I’ll let you in on a little secret.
The idea of turning Canada into an AI Superpower came to life on a dock, in a lake, in Northern Ontario where a handful of entrepreneurs, industry leaders, and investors got together to discuss the long game for this country. Moving from a resource economy to one based on intellectual property. That conversation centred on making 2-3 giant bets, and landing on the global podium.
The recent announcement of Toronto’s new Vector Institute for Artificial Intelligence is one of the most exciting and promising initiatives for the tech community in Canada. It’s been paired with the recent federal budget that has dedicated significant funding to advancing innovation and research in this arena.
Canada is no stranger to being an AI leader.
We are home to world-class AI centres where the modern godfathers of deep learning – Geoffrey Hinton, Richard Sutton and Yoshua Benigo – are educating the next generation of scientists and engineers. Over the last few years, we have started to see more programs and institutes being established that focus on application and commercialization: The Creative Destruction Lab, The Next 36, Element AI.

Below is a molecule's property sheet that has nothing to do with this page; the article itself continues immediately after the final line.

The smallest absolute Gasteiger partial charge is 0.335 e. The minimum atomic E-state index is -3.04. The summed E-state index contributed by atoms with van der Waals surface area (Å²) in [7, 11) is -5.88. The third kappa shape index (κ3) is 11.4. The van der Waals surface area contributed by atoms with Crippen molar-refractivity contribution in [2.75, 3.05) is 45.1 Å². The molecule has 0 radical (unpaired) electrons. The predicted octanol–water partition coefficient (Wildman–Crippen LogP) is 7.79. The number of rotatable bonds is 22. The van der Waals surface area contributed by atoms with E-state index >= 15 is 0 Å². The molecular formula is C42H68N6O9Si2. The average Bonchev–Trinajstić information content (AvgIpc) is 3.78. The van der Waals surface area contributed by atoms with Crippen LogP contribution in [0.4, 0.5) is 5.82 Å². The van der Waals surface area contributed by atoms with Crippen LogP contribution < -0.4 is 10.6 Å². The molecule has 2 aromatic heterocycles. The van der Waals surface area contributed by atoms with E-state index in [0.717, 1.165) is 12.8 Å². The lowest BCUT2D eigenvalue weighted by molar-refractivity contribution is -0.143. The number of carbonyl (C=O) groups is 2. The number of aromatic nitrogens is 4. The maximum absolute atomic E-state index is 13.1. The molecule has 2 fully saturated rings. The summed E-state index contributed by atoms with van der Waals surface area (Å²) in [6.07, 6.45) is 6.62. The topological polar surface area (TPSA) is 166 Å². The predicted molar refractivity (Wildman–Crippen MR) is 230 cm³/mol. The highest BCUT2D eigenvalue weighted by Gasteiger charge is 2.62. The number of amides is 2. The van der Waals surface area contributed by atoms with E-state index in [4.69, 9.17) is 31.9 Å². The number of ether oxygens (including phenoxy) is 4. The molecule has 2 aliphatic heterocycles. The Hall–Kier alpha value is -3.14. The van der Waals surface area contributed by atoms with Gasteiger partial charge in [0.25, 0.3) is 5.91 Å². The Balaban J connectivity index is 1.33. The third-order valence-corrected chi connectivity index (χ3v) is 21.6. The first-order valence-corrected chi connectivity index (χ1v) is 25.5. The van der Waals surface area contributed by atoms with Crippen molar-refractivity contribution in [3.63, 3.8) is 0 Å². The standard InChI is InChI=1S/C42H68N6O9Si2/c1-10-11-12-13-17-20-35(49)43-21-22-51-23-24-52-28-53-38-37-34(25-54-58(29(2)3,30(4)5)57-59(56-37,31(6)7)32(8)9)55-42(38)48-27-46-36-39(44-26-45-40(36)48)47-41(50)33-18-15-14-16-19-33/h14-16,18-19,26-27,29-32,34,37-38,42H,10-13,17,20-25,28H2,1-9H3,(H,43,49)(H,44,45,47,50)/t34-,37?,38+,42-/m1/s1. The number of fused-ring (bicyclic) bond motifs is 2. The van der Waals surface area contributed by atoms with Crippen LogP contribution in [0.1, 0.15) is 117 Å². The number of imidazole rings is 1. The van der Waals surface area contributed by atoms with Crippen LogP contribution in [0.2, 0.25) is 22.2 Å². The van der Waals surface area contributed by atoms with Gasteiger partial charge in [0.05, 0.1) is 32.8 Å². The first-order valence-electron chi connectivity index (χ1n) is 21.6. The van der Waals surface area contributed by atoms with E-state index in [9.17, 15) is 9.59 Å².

Then you have companies like Google, Microsoft, Thomson Reuters, General Motors all moving AI labs to Canada. Big plays like these are sending a strong signal that we will be a global force for the best R&D, the best talent, and the best innovations. My prediction: We will see at least 100 corporate AI labs set up shop in Canada from the US and Europe in the next year.
The Vector Institute – of which I am honoured to have been asked to sit on the board of directors – has a stated goal to develop and attract talent to Canada and fund research by postgraduates working on projects in the field. Its area of focus is in Deep Learning, pioneered by Geoff Hinton, with applications in a wide variety of fields including healthcare, financial services, manufacturing and material science.
In the next decade, we could see all aspects of our society impacted by artificial intelligence. Those to change first will be data-rich industries like healthcare, financial services and energy.
Deep learning algorithms are already outperforming highly trained human “knowledge workers” in a variety of industries. As one example, AI leaders have called out universities and questioned their ongoing training of radiologists, a profession that is being disrupted by algorithms that are just… better.
There is no doubt we are in the middle of an AI boom.
Every week I see new companies emerge, as well as new research and new applications of AI technology that make this an exciting time to invest in our own future.
We are at the forefront of a new era, and Canada is about to lead the charge.